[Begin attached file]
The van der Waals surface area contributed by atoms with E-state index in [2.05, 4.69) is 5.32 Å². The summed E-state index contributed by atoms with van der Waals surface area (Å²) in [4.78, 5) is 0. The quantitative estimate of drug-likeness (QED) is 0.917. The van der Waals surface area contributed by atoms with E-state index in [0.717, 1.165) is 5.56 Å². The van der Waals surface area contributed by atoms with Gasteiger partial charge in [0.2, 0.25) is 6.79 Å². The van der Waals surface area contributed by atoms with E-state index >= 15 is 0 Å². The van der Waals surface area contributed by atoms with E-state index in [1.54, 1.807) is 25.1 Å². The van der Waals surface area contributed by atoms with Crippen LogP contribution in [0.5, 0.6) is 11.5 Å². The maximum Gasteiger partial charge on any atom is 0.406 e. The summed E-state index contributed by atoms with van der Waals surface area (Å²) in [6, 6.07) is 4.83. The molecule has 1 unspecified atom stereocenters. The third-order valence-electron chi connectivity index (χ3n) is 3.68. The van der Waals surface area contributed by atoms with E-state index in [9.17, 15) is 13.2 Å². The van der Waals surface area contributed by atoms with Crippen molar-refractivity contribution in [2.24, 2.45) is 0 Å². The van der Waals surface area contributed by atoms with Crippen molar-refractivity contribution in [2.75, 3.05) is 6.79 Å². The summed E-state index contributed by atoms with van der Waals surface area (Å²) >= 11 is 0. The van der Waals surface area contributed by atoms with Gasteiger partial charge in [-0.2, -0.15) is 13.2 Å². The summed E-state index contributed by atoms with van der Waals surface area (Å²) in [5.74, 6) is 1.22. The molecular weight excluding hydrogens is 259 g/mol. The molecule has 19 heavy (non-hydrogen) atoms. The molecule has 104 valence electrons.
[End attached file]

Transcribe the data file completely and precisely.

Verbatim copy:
The van der Waals surface area contributed by atoms with E-state index in [2.05, 4.69) is 5.32 Å². The summed E-state index contributed by atoms with van der Waals surface area (Å²) in [4.78, 5) is 0. The quantitative estimate of drug-likeness (QED) is 0.917. The van der Waals surface area contributed by atoms with E-state index in [0.717, 1.165) is 5.56 Å². The van der Waals surface area contributed by atoms with Gasteiger partial charge in [0.2, 0.25) is 6.79 Å². The van der Waals surface area contributed by atoms with E-state index >= 15 is 0 Å². The van der Waals surface area contributed by atoms with E-state index in [1.54, 1.807) is 25.1 Å². The van der Waals surface area contributed by atoms with Crippen LogP contribution in [0.5, 0.6) is 11.5 Å². The maximum Gasteiger partial charge on any atom is 0.406 e. The summed E-state index contributed by atoms with van der Waals surface area (Å²) in [6, 6.07) is 4.83. The molecule has 1 unspecified atom stereocenters. The third-order valence-electron chi connectivity index (χ3n) is 3.68. The van der Waals surface area contributed by atoms with E-state index in [9.17, 15) is 13.2 Å². The van der Waals surface area contributed by atoms with Crippen molar-refractivity contribution in [2.24, 2.45) is 0 Å². The van der Waals surface area contributed by atoms with Crippen molar-refractivity contribution in [2.75, 3.05) is 6.79 Å². The summed E-state index contributed by atoms with van der Waals surface area (Å²) >= 11 is 0. The van der Waals surface area contributed by atoms with Gasteiger partial charge in [-0.2, -0.15) is 13.2 Å². The summed E-state index contributed by atoms with van der Waals surface area (Å²) in [5.74, 6) is 1.22. The molecular weight excluding hydrogens is 259 g/mol. The molecule has 19 heavy (non-hydrogen) atoms. The molecule has 104 valence electrons.